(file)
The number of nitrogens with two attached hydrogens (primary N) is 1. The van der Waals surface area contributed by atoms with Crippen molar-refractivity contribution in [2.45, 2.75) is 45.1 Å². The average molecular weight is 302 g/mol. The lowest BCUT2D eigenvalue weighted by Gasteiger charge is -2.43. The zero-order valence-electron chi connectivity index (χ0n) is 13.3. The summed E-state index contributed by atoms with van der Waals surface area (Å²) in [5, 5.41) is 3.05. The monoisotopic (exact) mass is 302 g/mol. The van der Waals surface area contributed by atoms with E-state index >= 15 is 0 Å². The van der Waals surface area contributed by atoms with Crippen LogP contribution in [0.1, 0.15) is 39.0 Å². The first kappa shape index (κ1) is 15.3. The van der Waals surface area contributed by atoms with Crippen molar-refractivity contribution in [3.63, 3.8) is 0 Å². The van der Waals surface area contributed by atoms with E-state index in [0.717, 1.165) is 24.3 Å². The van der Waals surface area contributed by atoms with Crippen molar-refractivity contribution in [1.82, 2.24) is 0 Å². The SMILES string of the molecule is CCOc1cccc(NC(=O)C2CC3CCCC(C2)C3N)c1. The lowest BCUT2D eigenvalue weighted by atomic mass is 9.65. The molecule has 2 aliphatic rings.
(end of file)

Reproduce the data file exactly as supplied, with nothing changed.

The number of nitrogens with two attached hydrogens (primary N) is 1. The van der Waals surface area contributed by atoms with Crippen molar-refractivity contribution in [2.45, 2.75) is 45.1 Å². The average molecular weight is 302 g/mol. The lowest BCUT2D eigenvalue weighted by Gasteiger charge is -2.43. The zero-order valence-electron chi connectivity index (χ0n) is 13.3. The summed E-state index contributed by atoms with van der Waals surface area (Å²) in [5, 5.41) is 3.05. The monoisotopic (exact) mass is 302 g/mol. The van der Waals surface area contributed by atoms with E-state index >= 15 is 0 Å². The van der Waals surface area contributed by atoms with Crippen LogP contribution in [0.1, 0.15) is 39.0 Å². The first kappa shape index (κ1) is 15.3. The van der Waals surface area contributed by atoms with Crippen molar-refractivity contribution in [3.63, 3.8) is 0 Å². The van der Waals surface area contributed by atoms with E-state index in [0.717, 1.165) is 24.3 Å². The van der Waals surface area contributed by atoms with Crippen molar-refractivity contribution in [1.82, 2.24) is 0 Å². The SMILES string of the molecule is CCOc1cccc(NC(=O)C2CC3CCCC(C2)C3N)c1. The lowest BCUT2D eigenvalue weighted by atomic mass is 9.65. The molecule has 2 aliphatic rings.